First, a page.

Chile’s Calbuco volcano erupted Wednesday for the first time in more than 40 years, spewing ash and smoke several miles into the sky.
Thousands of people were evacuated from Puerto Montt and Puerto Varas, southern towns that are popular tourist destinations, and a 12-mile exclusion zone was established around the crater.
Interior Minister Rodrigo Penailillo urged residents to leave the area and warned of possible lahars, water and rock fragments that could flow down the slopes of Calbuco.
Area schools are closed, and people have been instructed to stay indoors until further notice. There have been no reports of deaths or injuries.
Flights to and from the area have been canceled due to the presence of volcanic ash, which decreases visibility and can potentially damage aircraft.
The eruption was seen as far as 30 miles away, including in neighboring Argentina.
Photographers captured numerous shots vivid shots of the erupting volcano, as well as a remarkable time-lapse video, which you can see below.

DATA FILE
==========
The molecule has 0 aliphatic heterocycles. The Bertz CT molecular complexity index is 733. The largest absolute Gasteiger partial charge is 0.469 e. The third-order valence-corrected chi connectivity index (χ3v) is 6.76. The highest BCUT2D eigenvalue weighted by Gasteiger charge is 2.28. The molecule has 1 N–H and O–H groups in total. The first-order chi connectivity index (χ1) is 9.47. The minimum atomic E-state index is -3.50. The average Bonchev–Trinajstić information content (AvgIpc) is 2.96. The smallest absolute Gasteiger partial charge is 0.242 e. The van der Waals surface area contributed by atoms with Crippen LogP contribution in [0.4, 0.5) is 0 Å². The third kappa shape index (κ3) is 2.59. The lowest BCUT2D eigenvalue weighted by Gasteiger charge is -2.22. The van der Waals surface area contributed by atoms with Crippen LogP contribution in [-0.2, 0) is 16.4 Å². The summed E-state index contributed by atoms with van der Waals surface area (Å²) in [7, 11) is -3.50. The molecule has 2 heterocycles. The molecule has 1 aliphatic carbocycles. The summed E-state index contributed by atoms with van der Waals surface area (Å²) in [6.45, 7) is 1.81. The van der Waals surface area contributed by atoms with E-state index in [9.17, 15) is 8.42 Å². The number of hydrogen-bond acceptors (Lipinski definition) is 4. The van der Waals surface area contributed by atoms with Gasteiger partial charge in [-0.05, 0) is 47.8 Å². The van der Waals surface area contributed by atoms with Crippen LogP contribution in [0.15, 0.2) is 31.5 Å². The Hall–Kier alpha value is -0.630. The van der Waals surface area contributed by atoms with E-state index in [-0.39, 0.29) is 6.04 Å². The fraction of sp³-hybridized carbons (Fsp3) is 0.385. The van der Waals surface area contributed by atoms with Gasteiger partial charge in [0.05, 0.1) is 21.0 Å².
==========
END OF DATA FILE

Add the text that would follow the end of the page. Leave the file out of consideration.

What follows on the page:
Calbuco’s last major eruption was in 1962. There was also a minor eruption in 1972, and in 1996 the volcano released a bit of smoke and gas.
This week’s eruption is the first for many in the region, and while massive, it pales in comparison to Calbuco’s activity in 1893.
During that historical eruption, the volcano sent deadly 12-inch volcanic bombs into the air, some of which landed nearly 5 miles away. A volcanic bomb is a mass of lava that leaves the volcano in liquid form but cools and hardens into rock before it lands.
Below, take a look at some of the stunning images captured of Calbuco’s recent eruption.
Photo: Diego Main/Getty Images
Photo: Sebastian Escobar
Photo: Francisco Ramos Mejia
Photo: Diego Main
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